U.S. Trade With Brazil: A Win-Win

Continuing to update my trade data alphabetically, here’s a graph depicting the trade situation between the U.S. and Brazil. 

trade-with-brazil

A few observations are in order:

  1. Brazil is only slightly less densely populated than the U.S.  In such a situation, my the theory I put forth in Five Short Blasts would predict something close to a balance of trade.  In fact, that’s what we have.  Although the U.S. swung to a trade deficit from 2002 through 2006, we have since returned to a small trade surplus, thanks to surging exports of manufactured goods to Brazil, off-setting a rise in oil & gas imports. 
  2. Once again, as was the case with Australia (see my previous post) the U.S. has a trade deficit with Brazil in every category of natural resources:  food, oil and gas, metals & minerals, and lumber.  If I were a Brazilian, I’m not sure I’d be happy with trading away our natural resources for manufactured products.  More evidence that the U.S. could benefit by stabilizing and even reducing its population.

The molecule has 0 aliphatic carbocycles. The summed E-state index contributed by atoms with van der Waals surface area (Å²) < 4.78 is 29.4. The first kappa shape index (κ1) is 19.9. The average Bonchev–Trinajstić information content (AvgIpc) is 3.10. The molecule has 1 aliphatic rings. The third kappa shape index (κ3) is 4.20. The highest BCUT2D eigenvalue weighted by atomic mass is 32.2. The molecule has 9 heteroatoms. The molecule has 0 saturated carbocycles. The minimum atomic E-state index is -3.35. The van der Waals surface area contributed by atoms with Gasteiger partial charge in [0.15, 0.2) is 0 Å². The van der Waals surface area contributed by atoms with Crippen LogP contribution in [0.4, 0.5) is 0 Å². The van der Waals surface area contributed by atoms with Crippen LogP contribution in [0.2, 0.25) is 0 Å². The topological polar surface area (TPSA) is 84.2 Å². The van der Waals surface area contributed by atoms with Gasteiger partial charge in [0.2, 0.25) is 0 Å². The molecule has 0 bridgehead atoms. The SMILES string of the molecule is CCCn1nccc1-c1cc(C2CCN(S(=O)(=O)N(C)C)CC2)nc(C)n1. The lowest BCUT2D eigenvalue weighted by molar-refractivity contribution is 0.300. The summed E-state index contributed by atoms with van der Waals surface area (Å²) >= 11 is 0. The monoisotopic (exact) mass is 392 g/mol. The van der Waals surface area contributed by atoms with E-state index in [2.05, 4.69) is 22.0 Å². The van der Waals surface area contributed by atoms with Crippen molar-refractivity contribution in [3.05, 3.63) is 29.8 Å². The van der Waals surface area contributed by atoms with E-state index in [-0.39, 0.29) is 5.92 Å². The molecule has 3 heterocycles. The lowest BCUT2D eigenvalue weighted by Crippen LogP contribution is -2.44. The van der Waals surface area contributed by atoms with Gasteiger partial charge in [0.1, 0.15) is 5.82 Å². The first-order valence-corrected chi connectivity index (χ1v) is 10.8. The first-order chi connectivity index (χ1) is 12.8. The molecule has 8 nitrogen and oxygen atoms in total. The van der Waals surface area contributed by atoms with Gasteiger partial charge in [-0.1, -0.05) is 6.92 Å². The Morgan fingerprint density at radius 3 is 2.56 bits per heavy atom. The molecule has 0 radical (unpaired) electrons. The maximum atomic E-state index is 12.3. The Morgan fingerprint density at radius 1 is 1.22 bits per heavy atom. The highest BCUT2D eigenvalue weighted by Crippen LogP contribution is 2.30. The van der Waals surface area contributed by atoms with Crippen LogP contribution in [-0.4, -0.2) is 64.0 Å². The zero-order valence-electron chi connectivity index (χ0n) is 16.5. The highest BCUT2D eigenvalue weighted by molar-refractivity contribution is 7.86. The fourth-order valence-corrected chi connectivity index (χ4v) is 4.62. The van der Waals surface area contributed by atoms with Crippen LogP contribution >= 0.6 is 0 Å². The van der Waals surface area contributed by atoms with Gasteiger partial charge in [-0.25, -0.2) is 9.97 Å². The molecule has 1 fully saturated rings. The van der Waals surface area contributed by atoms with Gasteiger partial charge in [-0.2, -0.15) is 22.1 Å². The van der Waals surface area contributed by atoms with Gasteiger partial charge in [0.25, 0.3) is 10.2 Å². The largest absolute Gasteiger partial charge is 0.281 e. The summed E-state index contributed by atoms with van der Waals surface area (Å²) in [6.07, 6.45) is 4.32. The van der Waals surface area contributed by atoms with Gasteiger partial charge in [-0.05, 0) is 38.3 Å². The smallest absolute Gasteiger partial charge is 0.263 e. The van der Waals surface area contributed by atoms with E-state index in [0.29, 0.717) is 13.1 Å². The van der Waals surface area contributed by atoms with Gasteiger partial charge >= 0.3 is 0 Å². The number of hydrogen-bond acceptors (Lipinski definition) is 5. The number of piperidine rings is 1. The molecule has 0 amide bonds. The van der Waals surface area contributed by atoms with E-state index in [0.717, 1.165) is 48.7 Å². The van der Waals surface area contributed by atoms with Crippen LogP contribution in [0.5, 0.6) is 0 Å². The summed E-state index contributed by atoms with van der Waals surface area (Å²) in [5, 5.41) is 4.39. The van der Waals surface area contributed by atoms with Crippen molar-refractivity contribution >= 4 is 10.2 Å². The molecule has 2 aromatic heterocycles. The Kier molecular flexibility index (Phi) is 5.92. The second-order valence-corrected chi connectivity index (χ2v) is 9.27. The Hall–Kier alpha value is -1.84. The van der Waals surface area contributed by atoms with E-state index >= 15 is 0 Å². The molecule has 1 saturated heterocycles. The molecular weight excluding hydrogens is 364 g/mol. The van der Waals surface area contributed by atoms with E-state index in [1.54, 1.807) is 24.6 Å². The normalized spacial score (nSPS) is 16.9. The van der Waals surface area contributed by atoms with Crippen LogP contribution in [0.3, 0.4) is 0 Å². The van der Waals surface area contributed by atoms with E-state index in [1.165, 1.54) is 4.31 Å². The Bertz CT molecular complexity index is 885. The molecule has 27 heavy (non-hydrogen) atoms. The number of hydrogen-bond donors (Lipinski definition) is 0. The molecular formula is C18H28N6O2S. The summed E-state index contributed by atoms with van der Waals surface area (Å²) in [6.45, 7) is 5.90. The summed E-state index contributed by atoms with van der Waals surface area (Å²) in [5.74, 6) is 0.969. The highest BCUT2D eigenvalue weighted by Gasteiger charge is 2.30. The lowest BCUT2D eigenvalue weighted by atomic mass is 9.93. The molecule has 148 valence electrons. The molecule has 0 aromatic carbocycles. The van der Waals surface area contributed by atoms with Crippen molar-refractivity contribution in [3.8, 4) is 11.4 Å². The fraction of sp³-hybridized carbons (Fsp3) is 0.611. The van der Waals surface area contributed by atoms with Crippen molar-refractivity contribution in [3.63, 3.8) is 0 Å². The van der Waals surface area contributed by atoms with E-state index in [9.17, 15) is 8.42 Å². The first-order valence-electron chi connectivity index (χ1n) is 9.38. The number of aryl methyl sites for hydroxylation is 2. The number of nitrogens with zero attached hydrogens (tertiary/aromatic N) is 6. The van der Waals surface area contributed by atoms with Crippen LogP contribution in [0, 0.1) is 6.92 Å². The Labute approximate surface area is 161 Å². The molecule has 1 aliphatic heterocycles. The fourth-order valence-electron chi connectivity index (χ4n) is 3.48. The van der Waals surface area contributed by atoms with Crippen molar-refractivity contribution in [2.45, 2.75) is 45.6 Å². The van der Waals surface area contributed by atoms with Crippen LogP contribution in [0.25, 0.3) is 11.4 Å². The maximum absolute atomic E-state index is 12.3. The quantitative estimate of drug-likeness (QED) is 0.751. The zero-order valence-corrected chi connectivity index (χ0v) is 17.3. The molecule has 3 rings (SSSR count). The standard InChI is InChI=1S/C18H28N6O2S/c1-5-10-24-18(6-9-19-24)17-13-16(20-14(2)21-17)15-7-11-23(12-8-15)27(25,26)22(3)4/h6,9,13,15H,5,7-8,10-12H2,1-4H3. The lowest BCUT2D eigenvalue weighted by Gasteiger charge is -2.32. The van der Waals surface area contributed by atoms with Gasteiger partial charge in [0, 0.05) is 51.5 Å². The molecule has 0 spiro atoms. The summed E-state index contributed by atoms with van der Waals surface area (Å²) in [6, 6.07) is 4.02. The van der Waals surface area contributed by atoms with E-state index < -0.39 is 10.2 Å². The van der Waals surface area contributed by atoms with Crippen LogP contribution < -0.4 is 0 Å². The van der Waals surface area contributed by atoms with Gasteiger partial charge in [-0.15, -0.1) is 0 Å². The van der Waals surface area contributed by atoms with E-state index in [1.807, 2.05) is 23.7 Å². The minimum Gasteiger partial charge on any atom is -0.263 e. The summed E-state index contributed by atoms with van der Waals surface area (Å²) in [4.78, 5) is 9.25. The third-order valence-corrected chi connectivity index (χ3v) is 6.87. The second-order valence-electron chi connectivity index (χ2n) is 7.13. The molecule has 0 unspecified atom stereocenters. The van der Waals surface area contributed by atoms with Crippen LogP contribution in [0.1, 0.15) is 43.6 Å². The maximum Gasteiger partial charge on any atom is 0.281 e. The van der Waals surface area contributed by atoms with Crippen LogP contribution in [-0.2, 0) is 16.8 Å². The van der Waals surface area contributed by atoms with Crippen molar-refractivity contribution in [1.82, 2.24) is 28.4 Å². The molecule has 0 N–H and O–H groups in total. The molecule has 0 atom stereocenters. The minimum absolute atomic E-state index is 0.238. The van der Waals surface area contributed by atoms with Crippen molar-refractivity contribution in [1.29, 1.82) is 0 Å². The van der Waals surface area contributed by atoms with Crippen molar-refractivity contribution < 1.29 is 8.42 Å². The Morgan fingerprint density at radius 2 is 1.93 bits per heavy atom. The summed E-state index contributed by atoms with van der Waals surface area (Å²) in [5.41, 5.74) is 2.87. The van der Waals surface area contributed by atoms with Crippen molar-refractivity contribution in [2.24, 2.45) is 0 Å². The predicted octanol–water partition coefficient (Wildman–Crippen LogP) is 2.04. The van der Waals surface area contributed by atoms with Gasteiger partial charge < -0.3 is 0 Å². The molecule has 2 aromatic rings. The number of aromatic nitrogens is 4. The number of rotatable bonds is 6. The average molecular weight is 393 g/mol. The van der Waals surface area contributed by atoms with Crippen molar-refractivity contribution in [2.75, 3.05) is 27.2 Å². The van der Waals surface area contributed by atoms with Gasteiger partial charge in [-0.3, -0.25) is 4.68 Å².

3. This is a case where free trade (or a close approximation thereof) works.  There’s no need for any protectionist measures on either’s part. 

Next up:  Canada.

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